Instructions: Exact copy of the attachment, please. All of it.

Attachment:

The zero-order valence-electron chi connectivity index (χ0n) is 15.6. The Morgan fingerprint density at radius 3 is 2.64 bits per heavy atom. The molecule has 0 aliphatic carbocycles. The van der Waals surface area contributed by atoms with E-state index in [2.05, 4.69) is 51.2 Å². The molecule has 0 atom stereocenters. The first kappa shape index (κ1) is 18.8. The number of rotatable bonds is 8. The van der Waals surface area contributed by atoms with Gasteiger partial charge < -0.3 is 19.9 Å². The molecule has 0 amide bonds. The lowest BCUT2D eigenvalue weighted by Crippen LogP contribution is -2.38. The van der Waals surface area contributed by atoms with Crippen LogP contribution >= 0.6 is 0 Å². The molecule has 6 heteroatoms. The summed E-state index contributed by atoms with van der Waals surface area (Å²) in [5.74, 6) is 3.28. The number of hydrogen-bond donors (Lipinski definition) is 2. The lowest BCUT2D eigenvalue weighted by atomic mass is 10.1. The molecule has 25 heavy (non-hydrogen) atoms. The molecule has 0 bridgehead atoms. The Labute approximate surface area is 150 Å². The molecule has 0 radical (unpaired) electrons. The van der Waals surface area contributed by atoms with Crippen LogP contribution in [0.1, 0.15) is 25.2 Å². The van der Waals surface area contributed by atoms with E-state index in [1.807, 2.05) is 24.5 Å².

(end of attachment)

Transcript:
The zero-order valence-electron chi connectivity index (χ0n) is 15.6. The Morgan fingerprint density at radius 3 is 2.64 bits per heavy atom. The molecule has 0 aliphatic carbocycles. The van der Waals surface area contributed by atoms with E-state index in [2.05, 4.69) is 51.2 Å². The molecule has 0 atom stereocenters. The first kappa shape index (κ1) is 18.8. The number of rotatable bonds is 8. The van der Waals surface area contributed by atoms with Gasteiger partial charge < -0.3 is 19.9 Å². The molecule has 0 amide bonds. The lowest BCUT2D eigenvalue weighted by Crippen LogP contribution is -2.38. The van der Waals surface area contributed by atoms with Crippen LogP contribution >= 0.6 is 0 Å². The molecule has 6 heteroatoms. The summed E-state index contributed by atoms with van der Waals surface area (Å²) in [5.74, 6) is 3.28. The number of hydrogen-bond donors (Lipinski definition) is 2. The lowest BCUT2D eigenvalue weighted by atomic mass is 10.1. The molecule has 25 heavy (non-hydrogen) atoms. The molecule has 0 bridgehead atoms. The Labute approximate surface area is 150 Å². The molecule has 0 radical (unpaired) electrons. The van der Waals surface area contributed by atoms with Crippen LogP contribution in [0.1, 0.15) is 25.2 Å². The van der Waals surface area contributed by atoms with E-state index in [1.807, 2.05) is 24.5 Å².